Donna Switzer

Donna Switzer

How to Survive an EHS Audit.

You’re scheduled to have an environmental, health and safety audit at your facility next quarter. You want the results to be perfect. The prospects add an additional layer of stress to your work day. How will you ever survive?

Here are 6 pointers to ensure the audit is successful.

  1. Know Why you are doing the audit. And the answer is NOT “to show that you are in compliance.” Audits are an opportunity to bring fresh eyes to your operation, identify gaps in processes or recordkeeping, to meet management systems requirements, or to meet corporate requirements. Keep in mind that it is better to find a gap now (and fix it) than to have an agency inspector find it.
     
  2. Have a Plan. Before the audit is conducted, identify and communicate the scope of the audit (e.g., will it just be waste programs, or will it focus on employee safety); determine the best timing (e.g., duration of the auditor site visit, avoid busy seasons); understand desired deliverables (e.g., written findings, verbal report); decide if it will be conducted under attorney-client privilege; identify your level of risk (e.g., monetary limits, best management practices).
     
  3. Bring in a good team. Whether the auditors are from an outside firm or internal resources, ensure that they have the appropriate experience and process knowledge. Experienced auditors are trained to move the audit along smoothly. They can help you plan the audit so that you obtain the desired results.
     
  4. Expect findings. An audit is a snap shot in time and it is likely that there is one drum in the facility that is not labeled. And of course, the auditor will find that one! Remember that every auditor has different strengths and weaknesses. They are brought in to use a fine-toothed comb. And, don’t expect the auditor to have the same focus as your agency inspector.

    Agency inspectors are notorious for having pet peeve issues, or they only look at what they have looked at for the past 5 years. Avoid complacency. If a new inspector is assigned to your facility, he or she may have different pet peeves or different focus.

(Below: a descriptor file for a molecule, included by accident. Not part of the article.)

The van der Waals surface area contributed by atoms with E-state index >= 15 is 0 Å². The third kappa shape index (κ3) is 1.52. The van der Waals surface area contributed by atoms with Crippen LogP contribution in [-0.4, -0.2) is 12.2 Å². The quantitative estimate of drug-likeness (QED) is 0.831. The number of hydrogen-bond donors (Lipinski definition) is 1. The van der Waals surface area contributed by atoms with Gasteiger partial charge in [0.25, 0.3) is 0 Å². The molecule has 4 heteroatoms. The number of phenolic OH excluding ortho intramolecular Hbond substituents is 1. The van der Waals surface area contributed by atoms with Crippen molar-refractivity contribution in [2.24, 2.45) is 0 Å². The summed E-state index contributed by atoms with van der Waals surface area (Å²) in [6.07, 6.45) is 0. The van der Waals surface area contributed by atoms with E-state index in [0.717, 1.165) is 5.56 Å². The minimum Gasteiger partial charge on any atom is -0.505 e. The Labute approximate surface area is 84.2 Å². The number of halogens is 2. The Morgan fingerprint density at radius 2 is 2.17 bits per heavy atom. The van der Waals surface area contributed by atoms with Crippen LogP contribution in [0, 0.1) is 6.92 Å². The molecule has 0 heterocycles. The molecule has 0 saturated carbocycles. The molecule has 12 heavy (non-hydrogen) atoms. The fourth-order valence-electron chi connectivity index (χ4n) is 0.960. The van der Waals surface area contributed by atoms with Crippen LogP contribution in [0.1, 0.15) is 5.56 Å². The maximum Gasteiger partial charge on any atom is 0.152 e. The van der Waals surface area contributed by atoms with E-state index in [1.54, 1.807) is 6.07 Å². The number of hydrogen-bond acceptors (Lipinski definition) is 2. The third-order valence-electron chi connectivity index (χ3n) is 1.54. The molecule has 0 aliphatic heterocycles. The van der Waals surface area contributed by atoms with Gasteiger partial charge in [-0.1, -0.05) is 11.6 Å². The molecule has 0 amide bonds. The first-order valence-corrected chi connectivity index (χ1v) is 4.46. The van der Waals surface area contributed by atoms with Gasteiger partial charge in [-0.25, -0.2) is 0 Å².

5. Close gaps immediately. As I mentioned, there will be findings. The point is to address them as soon as possible. Fix them during the audit if possible. If the solution is a capital expense situation, then work with management to set a schedule and begin working on it. Identify if there are any interim steps that can be taken immediately. Having documented compliance issues without corrective action is treacherous.
     
  6. Plan ahead how you will respond if a finding warrants notifying an agency about non-compliance. If a major non-compliance is identified, your company may decide that the situation must be reported to the agency. Examples may include, a release is discovered or a process has been operating without a permit. Most states have an “audit policy” or a self- disclosure policy where enforcement leniency is provided if the company self-discloses non- compliance situations. The leniency provided may be in the form of reduced fines or eliminate criminal implications. However, each policy has a specific procedure and usually a limited timeframe in which to notify.
     
    Keep in mind that some certified professionals may have an ethical obligation to ensure that these types of non-compliance situations are reported.

In conclusion…
Having a workable plan and a realistic attitude toward EHS compliance audits will help your team get beyond the stress of the audit and focus on corrective actions.

If you would like more information about conducting EHS compliance audits or developing an effective and defensible EHS program, please contact us.

Internal vs Outside Auditors
There are pros and cons to using either internal auditors or auditors from an outside organization. Internal auditors know your operation and the business policies of the company. They have shared experience from similar company operations.

  • Resources from an outside organization have been given tools and training specific to the audit process, and may have more regulatory experience.
  • The Institute of Internal Auditors provides standards and principles that form a framework for EHS audits.
  • The Board of Environmental Health & Safety Auditor Certification(R) (BEAC(R)) issues professional certifications related to auditing.
  • www.global.theiia.org

Share this post

Share on facebook
Share on google
Share on twitter
Share on linkedin
Share on pinterest
Share on print
Share on email
Scroll to Top